Sometimes films move entirely too fast. They click through scenes in quick flashes, covering the pertinent details. Other times, films can be too slow. Interminably focused on minutiae and letting a shot of a melting candle drip on screen for hours. Neither of these is the case with The Florida Project but either would almost have been preferable to the pointless stacking of scenes that had no point. It’s not a bad movie, overall, but it’s a bleak movie. And it’s a torturous movie, miring the audience in the destitute motel in the shadow of the Magic Kingdom of DisneyWorld that is the movie’s setting.
In this Florida project, kids run wild with reckless abandon, begging for ice cream, berating strangers, and a range of crimes from loitering to those much more serious. Young Moonee (Brooklyn Prince) is the alpha, the instigator, a bright, rosy face full of charm and sass. She’s the daughter of Halley (Bria Vinaite), a trashy chainsmoker who spends her days scheming for rent money just to stay in the rundown trash heap they call home. Moonee’s best friend is Scooty (Christopher Rivera), son of Ashley (Mela Murder), a waitress and pal of Halley, who live one floor below. The building is run by amiable but gruff Bobby (Willem Dafoe).
There’s no real plot. Nothing happens of any consequence until the climax. It’s just numerous vignettes of suffering. And while the final moments suggest a sense of hope, it’s rushed, an awkward choice for a movie that unfolds too slowly. Co-written, edited and directed by Sean Baker, the film follows a similar verite feel that worked so well in his film Tangerine. As beautiful as the camerawork is (and it is, despite the less than beautiful surroundings), it doesn’t elevate the bleakness, it merely magnifies it. There are two bright spots in the film. Brooklyn Prince is almost too good as the central figure. She’s natural and endearing, even as she doing terribly annoying things. With that much raw talent at such a young age, she is a true find. The other is Dafoe. Despite his aggressively gruff demeanor, Bobby is the heart of the film in many ways, with some really great moments and it’s nice to see Dafoe not play the villain, a trap he falls in way too easily sometimes.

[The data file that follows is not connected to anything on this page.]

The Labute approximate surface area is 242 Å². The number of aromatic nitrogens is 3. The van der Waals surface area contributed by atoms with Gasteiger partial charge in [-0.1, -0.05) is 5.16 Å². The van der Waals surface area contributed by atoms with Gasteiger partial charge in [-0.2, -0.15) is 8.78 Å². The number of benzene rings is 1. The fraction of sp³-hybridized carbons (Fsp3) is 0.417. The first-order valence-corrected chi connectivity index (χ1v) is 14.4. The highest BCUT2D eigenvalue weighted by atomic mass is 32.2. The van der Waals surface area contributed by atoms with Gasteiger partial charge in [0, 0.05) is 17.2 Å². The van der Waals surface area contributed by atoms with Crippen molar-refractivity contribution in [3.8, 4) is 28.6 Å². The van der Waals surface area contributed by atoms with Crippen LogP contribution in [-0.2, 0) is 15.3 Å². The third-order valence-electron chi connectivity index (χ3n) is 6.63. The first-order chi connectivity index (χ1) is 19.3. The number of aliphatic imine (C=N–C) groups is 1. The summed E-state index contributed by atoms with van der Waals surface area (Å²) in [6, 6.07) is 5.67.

I found the Florida Project tedious even as I loved several moments. I also felt a weird disconnect with the climax, the actions on screen looked at objectively were hopeful and just, but presented almost as the opposite. Might be more enjoyable on a lazy Saturday at home versus a busy day on the big screen.
My Grade – C+